A rare deep freeze in Texas that raised demand for power forced the state’s electric grid operator on Monday to impose rotating blackouts, leaving 4 million customers without power even as temperatures dipped to teeth-chattering levels.
The cold snap sweeping Texas reached the northern part of neighboring Mexico as well, where authorities said 4.7 million users lost power early on Monday. Around midday, service had been restored to almost 2.6 million of them.
The PowerOutage.us website, which tracks power outages, said 4,088,064 Texas customers were experiencing outages around 8:30 p.m.
President Joe Biden declared an emergency on Monday, unlocking federal assistance to Texas, where temperatures ranged from 28 to minus 8 degrees Fahrenheit (minus 2 to minus 22 Celsius).
“The Texas power grid has not been compromised. The ability of some companies that generate the power has been frozen,” Governor Greg Abbott wrote on Twitter. “They are working to get generation back on line.”
Abbott also deployed the National Guard statewide to assist in the restoration of electricity.
Houston’s George Bush Intercontinental Airport said it would remain closed until at least 1 p.m. CST (1900 GMT) on Tuesday, while the city’s Hobby Airport ceased operations until at least noon on Tuesday due to the inclement weather.
The freeze also took a toll on the state’s energy industry, by far the country’s largest crude producer, shutting oil refineries and forcing restrictions from natural gas pipeline operators.
Apart from Texas, much of the United States was in the grip of bone-chilling weather over the three-day Presidents Day holiday weekend.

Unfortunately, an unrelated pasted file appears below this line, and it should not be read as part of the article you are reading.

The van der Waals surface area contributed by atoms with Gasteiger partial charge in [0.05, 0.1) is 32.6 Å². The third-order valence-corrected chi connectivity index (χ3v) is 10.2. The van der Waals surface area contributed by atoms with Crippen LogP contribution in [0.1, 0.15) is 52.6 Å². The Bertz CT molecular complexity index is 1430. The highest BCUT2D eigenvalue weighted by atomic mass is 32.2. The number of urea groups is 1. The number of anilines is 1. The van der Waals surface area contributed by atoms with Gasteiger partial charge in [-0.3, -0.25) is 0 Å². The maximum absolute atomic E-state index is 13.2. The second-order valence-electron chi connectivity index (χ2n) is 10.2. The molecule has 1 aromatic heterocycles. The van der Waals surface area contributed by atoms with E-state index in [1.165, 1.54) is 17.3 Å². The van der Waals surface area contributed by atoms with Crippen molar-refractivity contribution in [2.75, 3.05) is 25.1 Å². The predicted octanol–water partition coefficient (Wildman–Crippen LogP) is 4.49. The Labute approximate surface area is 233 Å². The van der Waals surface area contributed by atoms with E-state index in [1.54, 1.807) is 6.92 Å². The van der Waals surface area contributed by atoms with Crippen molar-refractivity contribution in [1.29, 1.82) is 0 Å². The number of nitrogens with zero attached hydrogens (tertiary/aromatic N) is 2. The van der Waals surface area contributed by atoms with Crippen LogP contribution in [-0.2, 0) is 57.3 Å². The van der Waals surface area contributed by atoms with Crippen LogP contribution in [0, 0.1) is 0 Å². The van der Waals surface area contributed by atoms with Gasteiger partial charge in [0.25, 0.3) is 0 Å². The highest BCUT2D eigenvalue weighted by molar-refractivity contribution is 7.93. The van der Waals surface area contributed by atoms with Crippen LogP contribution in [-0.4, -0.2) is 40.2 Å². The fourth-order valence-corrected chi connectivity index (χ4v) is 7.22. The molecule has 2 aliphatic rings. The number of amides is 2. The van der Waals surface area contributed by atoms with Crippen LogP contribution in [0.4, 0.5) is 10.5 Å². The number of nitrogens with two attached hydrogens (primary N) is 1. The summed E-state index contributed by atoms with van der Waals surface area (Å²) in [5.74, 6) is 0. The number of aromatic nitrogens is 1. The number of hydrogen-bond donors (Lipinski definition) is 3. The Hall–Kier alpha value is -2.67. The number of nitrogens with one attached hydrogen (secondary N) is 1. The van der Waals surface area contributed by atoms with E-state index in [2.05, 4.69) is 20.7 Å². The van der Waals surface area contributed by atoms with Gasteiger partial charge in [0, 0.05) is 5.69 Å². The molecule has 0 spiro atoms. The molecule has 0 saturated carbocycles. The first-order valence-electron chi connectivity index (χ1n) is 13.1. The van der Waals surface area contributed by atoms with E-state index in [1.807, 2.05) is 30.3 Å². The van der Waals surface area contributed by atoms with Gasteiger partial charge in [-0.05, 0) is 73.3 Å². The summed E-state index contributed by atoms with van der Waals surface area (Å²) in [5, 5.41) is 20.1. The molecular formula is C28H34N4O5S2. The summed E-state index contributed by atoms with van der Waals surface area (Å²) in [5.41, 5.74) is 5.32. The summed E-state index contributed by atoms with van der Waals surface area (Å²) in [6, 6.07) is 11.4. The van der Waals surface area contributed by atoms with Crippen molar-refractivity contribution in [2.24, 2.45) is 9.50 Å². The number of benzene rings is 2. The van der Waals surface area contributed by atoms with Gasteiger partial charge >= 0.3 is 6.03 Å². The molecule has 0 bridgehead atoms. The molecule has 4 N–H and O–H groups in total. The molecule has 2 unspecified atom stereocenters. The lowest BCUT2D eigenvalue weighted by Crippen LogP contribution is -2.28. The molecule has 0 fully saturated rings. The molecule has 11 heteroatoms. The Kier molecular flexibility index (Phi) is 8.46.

The National Weather Service (NWS) said an Arctic air mass had spread southward, well beyond areas accustomed to freezing weather, with winter storm warnings posted for most of the Gulf Coast region, Oklahoma and Missouri.
In Louisiana, where freezing temperatures also prompted power outages and road closures, some parishes imposed curfews to keep residents off the road. Another 110,000 homes and businesses were without power Monday night.
The Electric Reliability Council of Texas (ERCOT) sought to cut power use in response to a winter record of 69,150 megawatts on Sunday evening, more than 3,200 MW higher than the previous winter peak in January 2018.
About 10,500 MW of customer load was shed at the highest point, enough power to serve approximately two million homes, it said, adding that extreme weather caused many generating units across fuel types to trip offline and become unavailable.
“Controlled outages will continue through today and into early tomorrow, possibly all of tomorrow,” Dan Woodfin, director of systems operations at ERCOT, told a briefing.
The storms knocked out nearly half the state’s wind power generation capacity on Sunday. Wind generation ranks as the second-largest source of electricity in Texas, accounting for 23% of state power supplies, ERCOT estimates.
Of the 25,000-plus MW of wind power capacity normally available in Texas, 12,000 MW were out of service on Sunday morning, an ERCOT spokeswoman said.
An emergency notice issued by the regulator urged customers to limit power usage and prevent an uncontrolled system-wide outage.
The spot price of electricity on the Texas power grid spiked more than 10,000% on Monday.
Due to the extreme cold across the region where it operates, Arkansas-based Southwest Power Pool said it had directed member utilities to implement rolling blackouts.
“In our history as a grid operator, this is an unprecedented event and it marks the first time SPP has ever had to call for controlled interruptions of service,” Executive Vice President Lanny Nickell said in a statement.
The NWS said the Arctic blast will not subside until later this week. There is another storm on the way on Wednesday, expected to bring more snow, ice and sleet from the Texas panhandle through Kentucky and up through Washington D.C. to New York City, New Jersey and Boston.
“It’s not really going to warm up until at least Friday,” said David Roth, of the NWS Weather Prediction Center. “We’re not getting a break.”